Wednesday, 31 March 2010

Why am I doing this?

Why practising the above exercise will help prevent having to get out of a car like this.

"Why am I doing 'this'?"

WAIDT is the plaintive cry I sometimes hear in class, usually from clients who are having problems doing 'this', whatever 'this' might be.

Most recently 'this' was a deceptively innocent little manoeuvre, a kneefold with a rotation. My client was lying on his back, one knee bent with his foot supported on the floor, the other knee was up over his hip, and he was attempting to rotate his thigh in his hip joint. Which is easy enough to say, and easy enough to do judging by the performance of most of the rest of the class. However this particular client’s experience of the exercise was more reminiscent of Kafka’s Gregor Samsa’s efforts to control his metamorphosed beetle body, than the effortless lift and twist that most of his classmates were performing. Fortunately for this client’s ego he was sandwiched between two other men, the left flank proudly declaring that he could do “this” with his left leg, while the right flank groaned in disappointment. In other words, between three middle aged men, they only had one hip between them which was supple enough to facilitate this movement. Most of the women however, had no problem. And expressed their surprise that the men were complaining. (A common theme.).

“Why are the women able to do 'this' when we can’t?”

I don’t want to be sexist about this: I’ve got female clients’ with stiff hips, and male clients with flexible hips (actually the second half of that statement is stretching the truth), but generally women have evolved with extra flexibility in this area, so that they can give birth without breaking bones.

The supplementary question, (I had yet to answer the first one) was why then, was I putting my client through this tortuous and evidently torturous 'this', when he would never have to give birth, not at his age at any rate. He would have been far happier doing the exercises he could do such as spine curls, hip rolls etc.

Why was he doing 'this', when 'this' was a movement which he couldn't relate to his daily life?'

Good question.

The exercise was both a test of , and then an exercise in, hip flexibility, in a couple of planes of movement. And no, its functional application is not terribly obvious, though if you have to turn a corner as you go up the stairs, then it’s useful to be able to lift your leg and rotate your pelvis at the hip joint as you straighten your leg – it’s the same movement, as in the exercise, reversed. And just changing direction on the flat involves rotation at the hip.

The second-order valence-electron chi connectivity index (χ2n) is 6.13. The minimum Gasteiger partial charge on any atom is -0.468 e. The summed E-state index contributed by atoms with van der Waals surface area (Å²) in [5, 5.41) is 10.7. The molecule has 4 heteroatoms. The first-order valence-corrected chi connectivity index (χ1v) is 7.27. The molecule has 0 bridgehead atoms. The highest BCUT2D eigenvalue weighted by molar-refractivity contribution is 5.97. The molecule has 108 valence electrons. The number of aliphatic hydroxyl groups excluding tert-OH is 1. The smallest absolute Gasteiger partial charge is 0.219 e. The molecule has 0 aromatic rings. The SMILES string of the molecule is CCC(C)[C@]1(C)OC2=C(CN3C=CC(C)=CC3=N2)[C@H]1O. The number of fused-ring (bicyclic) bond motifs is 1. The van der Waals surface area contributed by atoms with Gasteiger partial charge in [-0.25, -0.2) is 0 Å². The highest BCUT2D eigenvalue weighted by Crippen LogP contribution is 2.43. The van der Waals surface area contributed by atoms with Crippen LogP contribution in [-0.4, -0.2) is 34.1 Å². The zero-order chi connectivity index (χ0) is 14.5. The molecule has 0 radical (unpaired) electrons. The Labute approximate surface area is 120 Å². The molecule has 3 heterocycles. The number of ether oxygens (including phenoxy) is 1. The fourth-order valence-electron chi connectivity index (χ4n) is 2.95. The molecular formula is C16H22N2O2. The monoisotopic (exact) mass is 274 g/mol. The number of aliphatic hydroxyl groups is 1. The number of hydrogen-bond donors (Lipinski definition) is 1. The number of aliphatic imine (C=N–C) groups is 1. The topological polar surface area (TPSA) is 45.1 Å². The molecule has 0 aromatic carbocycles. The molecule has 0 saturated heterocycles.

If you can’t do 'this' rotation, because of stiffness, how does your body cope with the task of climbing stairs where a change of direction is required? Or getting out of your car? Well, your body has a series of joints which facilitate rotation: the ankle, the knee (very limited), the hip, the pelvis/spine, the neck…you get the idea.

Out of all these mentioned, the hip, a ball and socket joint, has evolved with a greater degree of rotation than the other joints. (Similarly, the shoulder - also a ball and socket joint, and a shallower and more flexible one at that.). But if the hip joint won’t rotate when you change direction (because it’s become stiff from sitting for hours everyday at a desk, in a car), then another joint will have to, or going up and down stairs will take a lot longer than it used to. Going up the chain of movement from the hip, rotating your spine isn’t going to get you from A to B. Only your legs will do that. The next joint down the chain of movement is the knee – it’s a hinge joint, stabilised against excessive rotation with cruciate ligaments. If the hips are stiff, those ligaments will stretch and the knees are going to suffer - but they will twist if they have to.

Fundamental to our work in Pilates is maintaining and increasing where appropriate, the range of motion at the joints. If any part of the body is stiff, (the muscles, the fascia, the joints,) then in order to get about, the body will accommodate movement by increasing flexibility elsewhere. You often see this when the lower back is stiff: the upper back becomes excessively mobile and weak. Knee problems may also ensue.

So, the answer to the WAIDT question was to improve the flexibility of your hips and to save your knees and back. Keep practising!

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